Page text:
Architect Steve Tompkins has said he is ‘thrilled and slightly taken aback’ after being named the most influential person in British theatre
The co-founder of Haworth Tompkins Architects, who is behind a string of high-profile projects including ones for the National Theatre and the Bridge Theatre, beat the likes of Andrew Lloyd Webber to top The Stage’s 100-strong power list for 2019.
The publication said while Tompkins’ name might not be familiar to theatregoers, he and his team had been responsible for a ‘quiet revolution’ in the way that both artists and audiences experience theatre in the UK.
The architect was propelled to the top of the annual list from his previous position of 23 in 2018 following the recent completion of the decade-long restoration of Battersea Arts Centre (BAC) and the transformation of Bristol Old Vic.
Tompkins came in above well-known figures such as producer Sonia Friedman (2), composer Andrew Lloyd Webber (3) and producer and theatre owner Cameron Mackintosh (4).
Alistair Smith, editor of The Stage, said Tompkins could be seen as a successor to the Victorian architect Frank Matcham who designed the UK’s most famous theatres, including the London Palladium and the London Coliseum.
He added: ‘However, unlike Matcham, whose theatres divided audiences by class, Tompkins’ approach is all about democratising theatregoing – not a surprise for an architect who began in social housing. He is literally and physically transforming British theatre and his legacy will be experienced by millions of theatregoers for years to come.’
Battersea Arts Centre artistic director David Jubb said: ‘Steve Tompkins is a theatremaker. As well as being an architect he is a programmer, producer, artist, environmentalist, entrepreneur, romantic, pragmatist and humanitarian. When Steve leads a project he invites everyone to be creative.’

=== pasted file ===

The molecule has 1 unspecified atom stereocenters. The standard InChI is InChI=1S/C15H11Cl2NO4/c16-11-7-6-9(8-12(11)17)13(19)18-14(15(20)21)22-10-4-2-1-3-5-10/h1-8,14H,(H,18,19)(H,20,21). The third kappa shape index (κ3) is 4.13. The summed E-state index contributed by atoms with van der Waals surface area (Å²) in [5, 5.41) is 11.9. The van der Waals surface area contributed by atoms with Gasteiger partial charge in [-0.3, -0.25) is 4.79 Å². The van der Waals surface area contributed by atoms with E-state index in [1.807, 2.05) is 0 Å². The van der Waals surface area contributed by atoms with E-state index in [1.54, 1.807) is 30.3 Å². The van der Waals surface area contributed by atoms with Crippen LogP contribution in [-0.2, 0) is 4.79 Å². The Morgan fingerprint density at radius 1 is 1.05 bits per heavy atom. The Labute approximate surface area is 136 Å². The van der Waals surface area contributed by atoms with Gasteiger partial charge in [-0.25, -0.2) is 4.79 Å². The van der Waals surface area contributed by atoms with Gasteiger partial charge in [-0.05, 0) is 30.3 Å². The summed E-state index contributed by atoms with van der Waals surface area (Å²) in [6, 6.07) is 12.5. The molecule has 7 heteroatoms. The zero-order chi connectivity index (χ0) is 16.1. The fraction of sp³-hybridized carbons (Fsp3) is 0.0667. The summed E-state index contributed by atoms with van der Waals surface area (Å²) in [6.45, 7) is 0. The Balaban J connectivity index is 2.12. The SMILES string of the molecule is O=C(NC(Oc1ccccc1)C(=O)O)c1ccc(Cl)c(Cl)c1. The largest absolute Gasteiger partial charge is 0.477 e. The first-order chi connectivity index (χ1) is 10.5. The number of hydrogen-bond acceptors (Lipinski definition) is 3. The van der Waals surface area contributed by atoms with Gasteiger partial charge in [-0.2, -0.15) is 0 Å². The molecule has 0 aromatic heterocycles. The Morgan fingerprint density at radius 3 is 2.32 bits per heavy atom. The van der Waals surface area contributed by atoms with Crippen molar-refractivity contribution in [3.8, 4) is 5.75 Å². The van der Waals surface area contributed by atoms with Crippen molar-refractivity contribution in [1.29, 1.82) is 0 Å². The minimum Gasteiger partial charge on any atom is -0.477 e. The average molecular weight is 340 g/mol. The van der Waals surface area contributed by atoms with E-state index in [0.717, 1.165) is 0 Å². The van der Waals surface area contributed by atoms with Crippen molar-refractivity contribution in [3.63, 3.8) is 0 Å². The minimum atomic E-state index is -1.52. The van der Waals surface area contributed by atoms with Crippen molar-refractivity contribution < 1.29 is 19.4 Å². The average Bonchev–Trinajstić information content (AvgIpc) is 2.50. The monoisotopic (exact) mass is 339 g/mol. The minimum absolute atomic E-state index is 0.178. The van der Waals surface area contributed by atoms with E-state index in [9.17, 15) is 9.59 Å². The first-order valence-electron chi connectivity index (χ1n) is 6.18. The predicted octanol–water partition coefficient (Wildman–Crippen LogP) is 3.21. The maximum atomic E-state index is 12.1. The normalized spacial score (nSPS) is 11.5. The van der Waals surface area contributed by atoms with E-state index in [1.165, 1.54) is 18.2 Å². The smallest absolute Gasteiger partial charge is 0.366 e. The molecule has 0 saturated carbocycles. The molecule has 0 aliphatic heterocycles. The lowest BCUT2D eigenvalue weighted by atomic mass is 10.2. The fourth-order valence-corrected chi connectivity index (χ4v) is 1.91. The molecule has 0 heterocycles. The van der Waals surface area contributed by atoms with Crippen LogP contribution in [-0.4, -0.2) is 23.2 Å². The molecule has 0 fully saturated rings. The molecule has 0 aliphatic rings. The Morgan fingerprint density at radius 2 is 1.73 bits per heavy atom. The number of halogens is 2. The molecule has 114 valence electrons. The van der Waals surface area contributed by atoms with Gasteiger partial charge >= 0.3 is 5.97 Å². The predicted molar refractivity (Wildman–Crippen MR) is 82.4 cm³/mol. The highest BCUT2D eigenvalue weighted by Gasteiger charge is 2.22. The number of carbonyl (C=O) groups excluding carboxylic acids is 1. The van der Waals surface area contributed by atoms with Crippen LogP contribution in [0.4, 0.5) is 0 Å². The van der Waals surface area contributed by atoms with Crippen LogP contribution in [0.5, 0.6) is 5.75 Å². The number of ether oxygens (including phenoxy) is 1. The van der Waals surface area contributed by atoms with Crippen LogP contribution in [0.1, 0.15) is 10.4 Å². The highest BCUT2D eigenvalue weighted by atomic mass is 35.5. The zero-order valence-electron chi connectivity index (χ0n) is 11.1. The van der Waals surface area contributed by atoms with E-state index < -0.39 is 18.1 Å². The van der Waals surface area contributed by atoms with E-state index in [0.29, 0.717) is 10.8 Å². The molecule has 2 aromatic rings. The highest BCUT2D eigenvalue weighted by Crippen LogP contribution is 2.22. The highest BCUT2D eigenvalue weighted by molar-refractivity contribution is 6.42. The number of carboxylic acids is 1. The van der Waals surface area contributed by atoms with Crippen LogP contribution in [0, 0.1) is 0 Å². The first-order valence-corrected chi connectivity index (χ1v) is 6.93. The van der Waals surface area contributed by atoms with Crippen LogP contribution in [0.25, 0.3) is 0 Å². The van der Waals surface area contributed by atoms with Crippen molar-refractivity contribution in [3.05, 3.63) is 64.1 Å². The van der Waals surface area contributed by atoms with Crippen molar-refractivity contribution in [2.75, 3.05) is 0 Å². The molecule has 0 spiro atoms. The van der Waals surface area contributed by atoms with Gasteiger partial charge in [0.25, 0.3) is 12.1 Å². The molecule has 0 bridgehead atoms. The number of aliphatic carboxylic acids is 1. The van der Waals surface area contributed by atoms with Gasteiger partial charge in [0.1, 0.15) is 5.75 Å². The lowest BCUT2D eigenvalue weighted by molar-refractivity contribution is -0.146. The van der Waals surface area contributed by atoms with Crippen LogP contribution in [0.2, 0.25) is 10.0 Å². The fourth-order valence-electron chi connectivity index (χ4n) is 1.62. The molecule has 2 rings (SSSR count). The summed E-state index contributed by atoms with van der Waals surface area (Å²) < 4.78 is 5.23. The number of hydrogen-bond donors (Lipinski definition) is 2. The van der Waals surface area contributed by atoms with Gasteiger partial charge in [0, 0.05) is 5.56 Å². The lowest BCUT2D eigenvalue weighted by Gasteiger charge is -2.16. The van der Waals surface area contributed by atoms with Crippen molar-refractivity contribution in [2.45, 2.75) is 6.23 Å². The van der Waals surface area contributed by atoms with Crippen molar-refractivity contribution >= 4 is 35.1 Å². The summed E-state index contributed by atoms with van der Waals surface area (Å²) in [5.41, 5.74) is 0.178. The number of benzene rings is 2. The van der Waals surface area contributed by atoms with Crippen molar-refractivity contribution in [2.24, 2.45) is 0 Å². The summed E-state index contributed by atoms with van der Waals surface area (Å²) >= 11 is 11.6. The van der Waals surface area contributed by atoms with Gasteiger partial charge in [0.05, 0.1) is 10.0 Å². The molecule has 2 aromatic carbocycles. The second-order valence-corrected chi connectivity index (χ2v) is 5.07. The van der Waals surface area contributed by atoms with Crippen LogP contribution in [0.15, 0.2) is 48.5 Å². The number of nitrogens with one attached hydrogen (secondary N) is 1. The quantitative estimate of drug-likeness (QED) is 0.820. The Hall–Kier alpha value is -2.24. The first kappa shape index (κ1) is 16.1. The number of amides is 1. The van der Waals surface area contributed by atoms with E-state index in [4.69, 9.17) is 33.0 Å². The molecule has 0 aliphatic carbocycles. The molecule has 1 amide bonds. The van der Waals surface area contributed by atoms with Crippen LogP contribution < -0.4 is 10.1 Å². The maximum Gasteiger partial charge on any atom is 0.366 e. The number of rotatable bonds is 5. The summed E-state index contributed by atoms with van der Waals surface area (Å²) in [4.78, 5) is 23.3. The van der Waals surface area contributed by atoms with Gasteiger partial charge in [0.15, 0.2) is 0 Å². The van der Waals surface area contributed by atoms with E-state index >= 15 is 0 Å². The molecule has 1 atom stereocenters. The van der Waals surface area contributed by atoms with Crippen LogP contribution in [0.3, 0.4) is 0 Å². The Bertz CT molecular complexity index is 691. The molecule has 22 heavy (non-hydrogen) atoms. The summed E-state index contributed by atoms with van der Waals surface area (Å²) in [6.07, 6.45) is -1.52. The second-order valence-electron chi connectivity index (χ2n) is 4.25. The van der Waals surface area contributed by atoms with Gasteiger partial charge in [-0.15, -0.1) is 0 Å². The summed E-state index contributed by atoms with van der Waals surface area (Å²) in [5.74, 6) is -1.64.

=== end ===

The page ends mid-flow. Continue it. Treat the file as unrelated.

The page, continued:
Tompkins commented: ‘I’m thrilled and slightly taken aback that Haworth Tompkins’ work has been highlighted so emphatically this year by our peers.
‘Everyone who’s been involved with designing theatre buildings knows that individual credit is just shorthand for celebrating collective effort, so this recognition also belongs to the outstanding team of architects, clients, consultants and contractors who have brought our performing arts buildings into being, particularly my co-director and collaborator of 24 years, Roger Watts.
‘Theatres are the places where individuals meet to affirm the things that we share in common. I hope our work can play a small role in reinforcing a civil society that all of us still want to be part of.’
The London-based practice won the Stirling Prize in 2014 for its Liverpool Everyman project and has worked on theatres including London’s Royal Court, the Young Vic and the Bush and will next year begin work to transform the Theatre Royal Drury Lane in Covent Garden.
Steve Tompkins was a founding member of Bennetts Associates in 1987 before founding Haworth Tompkins with Graham Haworth in 1991. He is also a trustee of the Young Vic and an advisory board member of the Stephen Lawrence Charitable Trust.
Steve Tompkins collecting the 2014 RIBA Stirling Prize for the practice’s Liverpool Everyman theatre project